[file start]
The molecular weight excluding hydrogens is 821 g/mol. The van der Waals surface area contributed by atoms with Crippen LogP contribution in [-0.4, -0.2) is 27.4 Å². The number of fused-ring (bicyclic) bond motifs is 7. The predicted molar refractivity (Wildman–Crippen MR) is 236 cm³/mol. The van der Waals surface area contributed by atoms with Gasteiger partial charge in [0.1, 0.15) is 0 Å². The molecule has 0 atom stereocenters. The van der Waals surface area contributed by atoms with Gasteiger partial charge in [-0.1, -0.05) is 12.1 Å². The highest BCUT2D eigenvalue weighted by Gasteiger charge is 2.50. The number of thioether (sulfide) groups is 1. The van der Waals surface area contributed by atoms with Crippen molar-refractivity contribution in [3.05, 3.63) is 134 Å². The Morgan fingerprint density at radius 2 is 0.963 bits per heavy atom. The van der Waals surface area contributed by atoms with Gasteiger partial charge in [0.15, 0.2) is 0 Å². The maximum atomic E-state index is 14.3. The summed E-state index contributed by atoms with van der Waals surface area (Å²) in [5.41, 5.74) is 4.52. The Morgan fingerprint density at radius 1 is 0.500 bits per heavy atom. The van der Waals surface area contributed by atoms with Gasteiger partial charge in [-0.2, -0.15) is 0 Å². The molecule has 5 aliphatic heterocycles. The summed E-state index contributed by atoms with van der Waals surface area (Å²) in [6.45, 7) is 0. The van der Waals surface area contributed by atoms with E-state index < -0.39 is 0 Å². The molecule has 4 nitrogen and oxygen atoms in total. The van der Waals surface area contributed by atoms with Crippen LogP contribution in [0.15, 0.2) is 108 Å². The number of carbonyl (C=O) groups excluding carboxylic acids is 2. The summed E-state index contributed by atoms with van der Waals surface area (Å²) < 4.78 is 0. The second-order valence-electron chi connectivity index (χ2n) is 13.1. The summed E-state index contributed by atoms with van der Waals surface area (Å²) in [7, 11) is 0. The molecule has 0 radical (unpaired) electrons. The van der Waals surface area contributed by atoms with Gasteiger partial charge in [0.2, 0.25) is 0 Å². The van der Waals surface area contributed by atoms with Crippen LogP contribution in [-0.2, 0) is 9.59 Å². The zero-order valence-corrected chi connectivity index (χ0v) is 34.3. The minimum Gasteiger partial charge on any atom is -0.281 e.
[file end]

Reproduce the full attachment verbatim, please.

The molecular weight excluding hydrogens is 821 g/mol. The van der Waals surface area contributed by atoms with Crippen LogP contribution in [-0.4, -0.2) is 27.4 Å². The number of fused-ring (bicyclic) bond motifs is 7. The predicted molar refractivity (Wildman–Crippen MR) is 236 cm³/mol. The van der Waals surface area contributed by atoms with Gasteiger partial charge in [0.1, 0.15) is 0 Å². The molecule has 0 atom stereocenters. The van der Waals surface area contributed by atoms with Gasteiger partial charge in [-0.1, -0.05) is 12.1 Å². The highest BCUT2D eigenvalue weighted by Gasteiger charge is 2.50. The number of thioether (sulfide) groups is 1. The van der Waals surface area contributed by atoms with Crippen molar-refractivity contribution in [3.05, 3.63) is 134 Å². The Morgan fingerprint density at radius 2 is 0.963 bits per heavy atom. The van der Waals surface area contributed by atoms with Gasteiger partial charge in [0.15, 0.2) is 0 Å². The maximum atomic E-state index is 14.3. The summed E-state index contributed by atoms with van der Waals surface area (Å²) in [5.41, 5.74) is 4.52. The Morgan fingerprint density at radius 1 is 0.500 bits per heavy atom. The van der Waals surface area contributed by atoms with Gasteiger partial charge in [-0.2, -0.15) is 0 Å². The molecule has 5 aliphatic heterocycles. The summed E-state index contributed by atoms with van der Waals surface area (Å²) in [6.45, 7) is 0. The van der Waals surface area contributed by atoms with E-state index < -0.39 is 0 Å². The molecule has 4 nitrogen and oxygen atoms in total. The van der Waals surface area contributed by atoms with Crippen LogP contribution in [0.15, 0.2) is 108 Å². The number of carbonyl (C=O) groups excluding carboxylic acids is 2. The summed E-state index contributed by atoms with van der Waals surface area (Å²) < 4.78 is 0. The second-order valence-electron chi connectivity index (χ2n) is 13.1. The summed E-state index contributed by atoms with van der Waals surface area (Å²) in [7, 11) is 0. The molecule has 0 radical (unpaired) electrons. The van der Waals surface area contributed by atoms with Gasteiger partial charge in [0.2, 0.25) is 0 Å². The van der Waals surface area contributed by atoms with Crippen LogP contribution in [-0.2, 0) is 9.59 Å². The zero-order valence-corrected chi connectivity index (χ0v) is 34.3. The minimum Gasteiger partial charge on any atom is -0.281 e.